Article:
Figure 11 shows the TG spectra of all hydrogenated samples CBH1, CBH2, CBH3, CBH4 and Figure 12 shows the region associated with hydrogen desorption. The spectrum for the sample CBH1 shows a weight loss of about 3.27 wt% in the temperature range 105–140°C and it corresponds to the desorption of stored hydrogen from the sample. The desorption profile shown in Figure 12 exactly measures the starting and end temperatures of the desorption. The primary weight loss is attributed to hydrogen desorption since the desorption of borane starts above 275°C. The findings obtained from TG analysis are in line with Raman results.

Figure 11.

TG spectra of all the hydrogenated samples.

Figure 12.

Desorption spectra of all the hydrogenated samples.

The activation energy of desorption, Ed can be calculated from the maximum desorption peak using the following Equation [1],


where Tm is the temperature at maximum peak (121°C), β is the heating rate (10°C/min), and R is the universal gas constant. The calculated activation energy of desorption for the sample CBH1 is 20.66 kJ/mol. Van’t Hoff Equation [2] is applied to estimate the binding energy (EB) of hydrogen,


where T is the desorption temperature, KB is Boltzmann’s constant and ΔS is change in entropy. The estimated binding energy value is 0.31 eV per H2 for the temperature 121°C. The various factors found from the hydrogenation and dehydrogenation studies are presented in Table 4. From the desorption profile, it is apparent that the desorption peak temperature reduces with the increase in hydrogen storage capacity.

Sample indexH2 (wt.%)Tm (°C)Ed (kJ/mol)EB (eV)

Table 4.

Hydrogen desorption characteristic parameters.

The obtained binding energy values fall in the weak chemisorption region, and is in the suggested region (0.2–0.4 eV) for a practical hydrogen storage medium [7]. The functionalized SWCNTs and hydrogen interact through a combination of inductive, covalent, and electrostatic charge transfer mechanisms [7, 25] amidst CNTs and hydrogen, borane anchored as a bridge. The composition presence of hydrogen measured from CHNS analysis is equivalent to the weight lost in the thermogravimetric study, i.e., the quantity of hydrogen desorbed is equal to the quantity of hydrogen adsorbed. Thus, our system exhibits 100% desorption in the temperature range 90–140°C, which may be more suitable for vehicular-based fuel cells than the desorption temperature reported by Arellano et al. [21] and Lee et al. [44]. This observation reveals that the adsorption sites on CNTs surface are relatively uniform and that there are no sites which form very weak or very strong adsorption bonds [1]. On the whole, the present investigation reveals the ability of reversible hydrogen uptake by the functionalized SWCNTs.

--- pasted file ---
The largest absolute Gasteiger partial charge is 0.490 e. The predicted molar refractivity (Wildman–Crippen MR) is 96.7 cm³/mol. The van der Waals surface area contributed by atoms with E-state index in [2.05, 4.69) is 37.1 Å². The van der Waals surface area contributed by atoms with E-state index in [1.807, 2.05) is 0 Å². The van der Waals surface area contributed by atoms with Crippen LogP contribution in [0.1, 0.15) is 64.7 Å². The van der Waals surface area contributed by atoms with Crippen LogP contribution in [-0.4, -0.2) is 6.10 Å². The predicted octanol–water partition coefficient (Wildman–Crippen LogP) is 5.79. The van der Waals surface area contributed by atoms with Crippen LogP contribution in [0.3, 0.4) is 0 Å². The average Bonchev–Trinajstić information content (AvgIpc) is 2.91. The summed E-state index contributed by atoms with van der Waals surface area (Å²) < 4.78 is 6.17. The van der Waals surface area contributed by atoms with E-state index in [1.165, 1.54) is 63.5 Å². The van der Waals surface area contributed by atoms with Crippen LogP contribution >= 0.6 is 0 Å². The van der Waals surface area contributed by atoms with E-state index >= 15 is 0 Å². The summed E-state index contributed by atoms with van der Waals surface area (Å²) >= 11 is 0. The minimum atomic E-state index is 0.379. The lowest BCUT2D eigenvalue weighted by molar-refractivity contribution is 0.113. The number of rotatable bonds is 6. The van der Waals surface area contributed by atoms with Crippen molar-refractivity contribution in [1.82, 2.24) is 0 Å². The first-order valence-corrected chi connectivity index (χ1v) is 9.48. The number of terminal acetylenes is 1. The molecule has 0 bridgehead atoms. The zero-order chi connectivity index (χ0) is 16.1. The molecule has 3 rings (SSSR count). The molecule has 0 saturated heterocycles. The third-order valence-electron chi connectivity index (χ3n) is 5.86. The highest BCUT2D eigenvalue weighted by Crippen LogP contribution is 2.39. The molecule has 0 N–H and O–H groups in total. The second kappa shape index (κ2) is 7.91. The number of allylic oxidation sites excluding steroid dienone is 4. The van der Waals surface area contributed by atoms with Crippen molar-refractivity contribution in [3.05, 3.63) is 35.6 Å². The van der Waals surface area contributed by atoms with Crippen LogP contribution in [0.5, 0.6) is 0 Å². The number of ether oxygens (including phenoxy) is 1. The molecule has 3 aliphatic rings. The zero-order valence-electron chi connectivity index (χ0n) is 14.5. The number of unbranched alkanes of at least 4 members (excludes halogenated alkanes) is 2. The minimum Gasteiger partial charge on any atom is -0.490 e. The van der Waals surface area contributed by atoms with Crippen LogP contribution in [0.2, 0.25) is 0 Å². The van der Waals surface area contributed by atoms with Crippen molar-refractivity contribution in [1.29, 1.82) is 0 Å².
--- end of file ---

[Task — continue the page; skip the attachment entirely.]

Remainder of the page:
5. Summary

In this chapter, the hydrogenation and dehydrogenation studies of SWCNTs functionalized with BH3 are presented. The SWCNTs are successfully functionalized with BH3 using LiBH4 as the precursor. The deposition process involves a simple drop casting method. The presence of BH3 in the functionalized sample is confirmed using IR study. From XPS study, apart from C, the presence of Li, B, and O are also observed in the functionalized sample. Then, the functionalized samples are hydrogenated for different time durations. A maximum storage capacity of 4.77 wt% is achieved at 50°C, which is close to the U.S. DOE target of 5.5 wt% for an HSM to be used for on-board applications. Based on thermal annealing, a systematic investigation of desorption of hydrogen is carried out. The evidences for desorption is provided by Raman, CHNS-elemental, and TG measurements. The results show that thermal annealing treatment induces desorption of hydrogen from the hydrogenated functionalized SWCNTs. The stored hydrogen is released over the temperature range 90–140°C. The deterioration level of the sample is also checked using Raman analysis. Overall, this investigation shows that the SWCNTs functionalized with BH3 may be a suitable reversible hydrogen storage system that is capable of storing and releasing hydrogen under optimum conditions over repeated cycles suitable for hydrogen-based fuel cells used in vehicular applications.

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Duraisamy Silambarasan, Velappa Jayaraman Surya, Veerapandy Vasu and Kombiah Iyakutti (April 26th 2018). Reversible and Reproducible Hydrogen Storage in Single- Walled Carbon Nanotubes Functionalized with Borane, Carbon Nanotubes - Recent Progress, Mohammed Muzibur Rahman and Abdullah Mohamed Asiri, IntechOpen, DOI: 10.5772/intechopen.75763. Available from: